Prognostic factors of balloon kyphoplasty for osteoporotic vertebral fractures with diffuse idiopathic skeletal hyperostosis

Yuji Tsuchikawa Department of Orthopaedic Surgery, JA Hiroshima General Hospital, Hatsukaichi, Japan; and

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Naosuke Kamei Department of Orthopaedic Surgery, Graduate School of Biomedical and Health Sciences, Hiroshima University, Hiroshima, Japan

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Kiyotaka Yamada Department of Orthopaedic Surgery, JA Hiroshima General Hospital, Hatsukaichi, Japan; and

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Toshio Nakamae Department of Orthopaedic Surgery, Graduate School of Biomedical and Health Sciences, Hiroshima University, Hiroshima, Japan

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Nobuo Adachi Department of Orthopaedic Surgery, Graduate School of Biomedical and Health Sciences, Hiroshima University, Hiroshima, Japan

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Yoshinori Fujimoto Department of Orthopaedic Surgery, JA Hiroshima General Hospital, Hatsukaichi, Japan; and

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OBJECTIVE

The authors aimed to determine the poor prognostic factors of balloon kyphoplasty for the treatment of fractures of the most distal or distal-adjacent vertebrae in ankylosing spines with diffuse idiopathic skeletal hyperostosis (DISH).

METHODS

Eighty-nine patients with fractures of the most distal or distal-adjacent vertebrae of ankylosing spines with DISH were included and divided into two groups: those with (n = 51) and without (n = 38) bone healing 6 months postoperatively. Clinical evaluation included age, sex, time from onset to surgery, the visual analog scale score for low-back pain, and the Oswestry Disability Index (ODI). The VAS scores and ODI were measured both preoperatively and at 6 months postoperatively. Radiological evaluations included bone density; wedge angles of the fractured vertebrae in the supine and sitting positions on lateral radiographs; differences in the wedge angles (change in wedge angle); and the amount of polymethylmethacrylate used.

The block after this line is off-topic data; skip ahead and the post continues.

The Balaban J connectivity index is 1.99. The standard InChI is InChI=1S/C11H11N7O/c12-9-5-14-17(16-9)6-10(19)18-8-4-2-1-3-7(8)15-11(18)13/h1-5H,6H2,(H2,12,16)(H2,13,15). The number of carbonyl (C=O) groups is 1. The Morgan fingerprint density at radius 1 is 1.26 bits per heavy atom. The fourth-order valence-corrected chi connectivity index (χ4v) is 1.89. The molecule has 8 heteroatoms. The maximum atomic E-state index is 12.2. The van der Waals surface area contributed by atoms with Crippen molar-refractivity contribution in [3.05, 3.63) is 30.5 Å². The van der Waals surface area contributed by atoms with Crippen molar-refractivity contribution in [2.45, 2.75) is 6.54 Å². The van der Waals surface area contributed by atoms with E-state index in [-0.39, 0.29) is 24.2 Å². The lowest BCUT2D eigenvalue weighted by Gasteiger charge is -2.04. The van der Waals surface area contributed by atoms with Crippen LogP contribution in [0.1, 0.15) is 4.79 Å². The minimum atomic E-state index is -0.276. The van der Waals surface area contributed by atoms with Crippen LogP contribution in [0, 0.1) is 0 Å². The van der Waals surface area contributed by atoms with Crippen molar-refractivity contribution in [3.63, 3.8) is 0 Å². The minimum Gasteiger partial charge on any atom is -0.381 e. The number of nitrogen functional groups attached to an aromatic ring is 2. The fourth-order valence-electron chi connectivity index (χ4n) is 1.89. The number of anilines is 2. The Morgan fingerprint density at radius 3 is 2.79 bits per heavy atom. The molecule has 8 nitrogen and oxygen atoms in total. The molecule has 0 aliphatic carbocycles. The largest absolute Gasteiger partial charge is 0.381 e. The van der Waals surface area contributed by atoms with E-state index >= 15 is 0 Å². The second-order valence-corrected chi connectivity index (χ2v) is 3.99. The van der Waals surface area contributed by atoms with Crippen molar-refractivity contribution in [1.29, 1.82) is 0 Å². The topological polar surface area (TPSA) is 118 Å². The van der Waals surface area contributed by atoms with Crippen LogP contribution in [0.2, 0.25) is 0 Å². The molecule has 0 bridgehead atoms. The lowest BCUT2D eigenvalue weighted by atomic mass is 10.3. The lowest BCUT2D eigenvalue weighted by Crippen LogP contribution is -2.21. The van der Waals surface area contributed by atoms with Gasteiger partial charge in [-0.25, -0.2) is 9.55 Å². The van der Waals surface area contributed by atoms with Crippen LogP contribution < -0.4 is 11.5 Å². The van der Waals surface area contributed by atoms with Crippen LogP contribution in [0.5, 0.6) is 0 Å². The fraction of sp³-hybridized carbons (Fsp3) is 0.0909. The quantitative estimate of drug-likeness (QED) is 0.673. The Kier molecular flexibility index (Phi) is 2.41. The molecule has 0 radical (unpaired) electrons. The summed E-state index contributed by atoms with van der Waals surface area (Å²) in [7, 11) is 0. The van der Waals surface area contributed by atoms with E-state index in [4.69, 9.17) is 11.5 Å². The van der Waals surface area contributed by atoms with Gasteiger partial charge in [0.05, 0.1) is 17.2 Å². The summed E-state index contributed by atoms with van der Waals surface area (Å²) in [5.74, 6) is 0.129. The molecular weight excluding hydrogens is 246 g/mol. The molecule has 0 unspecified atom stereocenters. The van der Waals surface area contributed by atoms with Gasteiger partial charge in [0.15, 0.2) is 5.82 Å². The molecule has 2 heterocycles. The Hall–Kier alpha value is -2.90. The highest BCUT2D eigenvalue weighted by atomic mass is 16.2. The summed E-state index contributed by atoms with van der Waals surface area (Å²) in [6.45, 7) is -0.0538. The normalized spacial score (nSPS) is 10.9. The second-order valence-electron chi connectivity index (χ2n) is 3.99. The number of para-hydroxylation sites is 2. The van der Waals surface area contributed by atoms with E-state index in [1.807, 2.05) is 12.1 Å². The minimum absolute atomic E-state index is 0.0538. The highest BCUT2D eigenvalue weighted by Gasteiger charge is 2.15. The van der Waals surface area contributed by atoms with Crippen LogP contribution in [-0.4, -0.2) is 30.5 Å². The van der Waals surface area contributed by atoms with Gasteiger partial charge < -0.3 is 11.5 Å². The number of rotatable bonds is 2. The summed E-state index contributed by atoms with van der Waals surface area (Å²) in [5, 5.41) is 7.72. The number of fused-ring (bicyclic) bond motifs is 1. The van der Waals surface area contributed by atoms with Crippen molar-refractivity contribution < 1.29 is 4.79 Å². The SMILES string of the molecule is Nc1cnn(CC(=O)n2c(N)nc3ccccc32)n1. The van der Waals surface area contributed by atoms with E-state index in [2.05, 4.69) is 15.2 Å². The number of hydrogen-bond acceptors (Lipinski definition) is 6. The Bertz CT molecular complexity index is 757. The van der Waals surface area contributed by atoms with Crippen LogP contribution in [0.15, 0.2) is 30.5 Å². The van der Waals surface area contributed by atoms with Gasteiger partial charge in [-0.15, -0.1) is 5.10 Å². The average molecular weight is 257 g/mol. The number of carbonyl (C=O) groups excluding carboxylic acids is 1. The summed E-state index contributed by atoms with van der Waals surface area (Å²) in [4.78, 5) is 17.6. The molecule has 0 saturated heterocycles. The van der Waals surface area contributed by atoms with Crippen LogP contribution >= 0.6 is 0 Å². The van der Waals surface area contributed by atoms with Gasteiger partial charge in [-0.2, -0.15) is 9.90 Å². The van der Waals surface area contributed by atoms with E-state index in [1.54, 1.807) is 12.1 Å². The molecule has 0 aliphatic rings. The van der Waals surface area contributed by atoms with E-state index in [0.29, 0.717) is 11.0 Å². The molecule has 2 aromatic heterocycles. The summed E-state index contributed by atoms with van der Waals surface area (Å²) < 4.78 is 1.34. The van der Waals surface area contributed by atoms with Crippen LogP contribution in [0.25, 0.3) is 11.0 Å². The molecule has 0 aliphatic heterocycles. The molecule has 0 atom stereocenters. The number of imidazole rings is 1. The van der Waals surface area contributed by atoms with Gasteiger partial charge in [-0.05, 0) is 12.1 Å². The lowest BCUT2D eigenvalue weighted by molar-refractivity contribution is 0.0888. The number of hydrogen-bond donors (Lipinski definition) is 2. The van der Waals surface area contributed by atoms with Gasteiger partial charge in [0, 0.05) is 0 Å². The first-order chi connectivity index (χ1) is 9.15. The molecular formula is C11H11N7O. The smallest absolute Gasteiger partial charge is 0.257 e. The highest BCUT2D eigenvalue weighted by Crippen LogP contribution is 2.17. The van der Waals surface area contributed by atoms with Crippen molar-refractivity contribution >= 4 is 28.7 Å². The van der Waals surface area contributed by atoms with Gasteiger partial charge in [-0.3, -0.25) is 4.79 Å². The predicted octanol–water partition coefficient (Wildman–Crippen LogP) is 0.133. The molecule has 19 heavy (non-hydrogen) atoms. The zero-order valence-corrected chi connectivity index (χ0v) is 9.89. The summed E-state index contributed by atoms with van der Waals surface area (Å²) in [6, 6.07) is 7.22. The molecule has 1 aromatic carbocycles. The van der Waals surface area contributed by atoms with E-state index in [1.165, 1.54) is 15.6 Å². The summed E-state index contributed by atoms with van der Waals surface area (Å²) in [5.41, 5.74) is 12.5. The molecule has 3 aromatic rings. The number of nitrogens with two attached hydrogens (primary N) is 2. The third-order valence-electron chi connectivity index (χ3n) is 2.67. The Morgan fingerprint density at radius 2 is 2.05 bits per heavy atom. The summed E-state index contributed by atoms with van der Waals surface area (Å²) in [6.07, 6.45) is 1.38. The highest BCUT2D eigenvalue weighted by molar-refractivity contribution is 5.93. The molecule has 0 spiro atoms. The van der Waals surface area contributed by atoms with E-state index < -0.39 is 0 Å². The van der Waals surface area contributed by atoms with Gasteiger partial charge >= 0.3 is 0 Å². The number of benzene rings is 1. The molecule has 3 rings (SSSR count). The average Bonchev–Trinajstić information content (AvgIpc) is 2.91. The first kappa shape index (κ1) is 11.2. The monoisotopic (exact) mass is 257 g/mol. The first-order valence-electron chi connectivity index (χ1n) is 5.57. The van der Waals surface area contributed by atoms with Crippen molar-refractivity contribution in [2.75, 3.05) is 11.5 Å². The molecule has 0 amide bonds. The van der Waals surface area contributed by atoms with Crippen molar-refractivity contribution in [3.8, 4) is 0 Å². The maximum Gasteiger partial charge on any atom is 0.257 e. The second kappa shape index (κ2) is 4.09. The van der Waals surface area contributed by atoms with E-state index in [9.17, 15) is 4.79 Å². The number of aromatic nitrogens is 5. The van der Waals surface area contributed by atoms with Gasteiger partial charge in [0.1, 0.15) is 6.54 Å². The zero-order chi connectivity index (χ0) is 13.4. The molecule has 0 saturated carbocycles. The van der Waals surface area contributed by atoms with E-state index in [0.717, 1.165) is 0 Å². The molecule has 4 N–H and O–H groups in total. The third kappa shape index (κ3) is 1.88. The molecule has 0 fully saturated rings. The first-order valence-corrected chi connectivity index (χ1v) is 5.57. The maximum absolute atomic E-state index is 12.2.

RESULTS

The preoperative ODI, vertebral wedge angles in the supine and sitting positions, change in wedge angle, and amount of polymethylmethacrylate were significantly different between the two groups and were significantly associated with delayed bone healing in univariate logistic regression analysis. Multivariate logistic regression analysis showed that only a change in the wedge angle was significantly associated with delayed healing, with a cutoff value of 10°, sensitivity of 84.2%, and specificity of 82.4%.

CONCLUSIONS

Treatment with balloon kyphoplasty alone should be avoided in patients with a difference ≥ 10° in the wedge angle of the fractured vertebrae between the supine and sitting positions.

ABBREVIATIONS

BKP = balloon kyphoplasty; DISH = diffuse idiopathic skeletal hyperostosis; ODI = Oswestry Disability Index; OVF = osteoporotic vertebral fracture; PMMA = polymethylmethacrylate; ROC = receiver operating characteristic; VAS = visual analog scale.

OBJECTIVE

The authors aimed to determine the poor prognostic factors of balloon kyphoplasty for the treatment of fractures of the most distal or distal-adjacent vertebrae in ankylosing spines with diffuse idiopathic skeletal hyperostosis (DISH).

METHODS

Eighty-nine patients with fractures of the most distal or distal-adjacent vertebrae of ankylosing spines with DISH were included and divided into two groups: those with (n = 51) and without (n = 38) bone healing 6 months postoperatively. Clinical evaluation included age, sex, time from onset to surgery, the visual analog scale score for low-back pain, and the Oswestry Disability Index (ODI). The VAS scores and ODI were measured both preoperatively and at 6 months postoperatively. Radiological evaluations included bone density; wedge angles of the fractured vertebrae in the supine and sitting positions on lateral radiographs; differences in the wedge angles (change in wedge angle); and the amount of polymethylmethacrylate used.

RESULTS

The preoperative ODI, vertebral wedge angles in the supine and sitting positions, change in wedge angle, and amount of polymethylmethacrylate were significantly different between the two groups and were significantly associated with delayed bone healing in univariate logistic regression analysis. Multivariate logistic regression analysis showed that only a change in the wedge angle was significantly associated with delayed healing, with a cutoff value of 10°, sensitivity of 84.2%, and specificity of 82.4%.

CONCLUSIONS

Treatment with balloon kyphoplasty alone should be avoided in patients with a difference ≥ 10° in the wedge angle of the fractured vertebrae between the supine and sitting positions.

In Brief

The purpose of this study was to determine the poor prognostic factors of balloon kyphoplasty in the treatment of fractures of the most distal or distal-adjacent vertebrae of ankylosing spines with diffuse idiopathic skeletal hyperplasia. Bone healing was more likely to be delayed in patients with wedge angle changes ≥ 10°. This study demonstrates the indication for balloon kyphoplasty in osteoporotic vertebral fractures in patients with diffuse idiopathic skeletal hyperplasia.